Hipsters coming to Gloversville

GLOVERSVILLE – The city Planning Board approved the site plans for a new cafe and art gallery on North?Main?Street.

Marae Tesi of Town and Country Properties is planning to create additional residential units in an apartment building she purchased, and also open a cafe in part of the location that used to house Stump City Trading Co.

The board unanimously approved Tesi’s plan to add seven apartments and a laundry room to 5 Fremont St., which now has 12 units. Tesi’s plans indicate there used to be 20 units in the building, but a previous owner changed the layout without Planning Board approval.

The cafe – named Hipsters -will provide not only beverages and food, but also space for local artwork, as well as an open mic for musicians.

She told the board her cafe, at 84 N.?Main?St., would be open from 8 a.m. to 10 p.m. Monday to Saturday.

During the meeting Tuesday, she provided the information the board wanted clarified regarding off-street parking spaces she has available on a nearby lot.

The board said if Tesi decides she wants additional signage, it would have to be approved by both the Planning Board and the Historic Preservation Board.

Tesi said she would hire staff now that the project has been approved by the board. Tesi said she would like to have the cafe open this month.

Tesi said she also has plans to open a candy shop next to the cafe, that will be called Krazy Kandy, in the center portion of the former Stump City store.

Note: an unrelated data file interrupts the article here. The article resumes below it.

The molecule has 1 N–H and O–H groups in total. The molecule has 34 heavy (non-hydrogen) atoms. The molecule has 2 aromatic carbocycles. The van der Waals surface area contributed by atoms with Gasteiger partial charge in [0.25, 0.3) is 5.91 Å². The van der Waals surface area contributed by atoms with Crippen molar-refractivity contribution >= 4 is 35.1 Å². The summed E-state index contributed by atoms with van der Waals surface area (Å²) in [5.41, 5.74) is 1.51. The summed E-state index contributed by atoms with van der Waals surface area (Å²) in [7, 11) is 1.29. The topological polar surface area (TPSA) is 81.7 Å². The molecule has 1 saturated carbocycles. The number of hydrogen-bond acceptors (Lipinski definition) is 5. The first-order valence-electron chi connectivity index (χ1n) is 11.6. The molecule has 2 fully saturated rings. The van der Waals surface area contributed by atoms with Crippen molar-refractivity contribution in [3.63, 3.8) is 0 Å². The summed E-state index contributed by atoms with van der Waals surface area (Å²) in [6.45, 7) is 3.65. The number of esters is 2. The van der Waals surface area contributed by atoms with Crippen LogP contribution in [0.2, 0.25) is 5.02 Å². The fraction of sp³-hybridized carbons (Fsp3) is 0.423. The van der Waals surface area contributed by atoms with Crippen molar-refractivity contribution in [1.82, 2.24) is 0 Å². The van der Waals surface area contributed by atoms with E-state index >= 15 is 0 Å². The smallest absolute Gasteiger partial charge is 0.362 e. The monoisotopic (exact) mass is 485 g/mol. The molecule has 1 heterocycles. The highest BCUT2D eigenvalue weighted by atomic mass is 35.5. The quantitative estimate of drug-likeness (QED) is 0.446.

The owner of Stump City Trading Co., John Lavallee, said in January he was closing the business and planed to move its operations outside the city after nearly eight years of selling antiques and furniture at its downtown location.

Art gallery

Plans also were unanimously approved for an art gallery and shop in another portion of the former Stump City store on the corner of Fremont and North Main streets.

Brian Benton will open an art gallery and studio called The Drawing Board by leasing part of the former Stump City store from Town and Country Properties.

“Basically we want this to be a hub for the community,” said artist and co-owner Robert Morey. “Where people can express ideas and entice community interaction. We think this is something downtown Gloversville could use.”

His site plans state artwork will be created, displayed and sold in the studio which will also be used as a public venue for art shows, art classes and public-speaking events.

The sign that will be used for the gallery was approved by the Historic Preservation Board, Benton told the Planning Board on Tuesday.

He said the hours of operation will be 10 a.m. to 5 p.m. on Monday through Saturday.

Benton said he is planning to open the shop in about two weeks.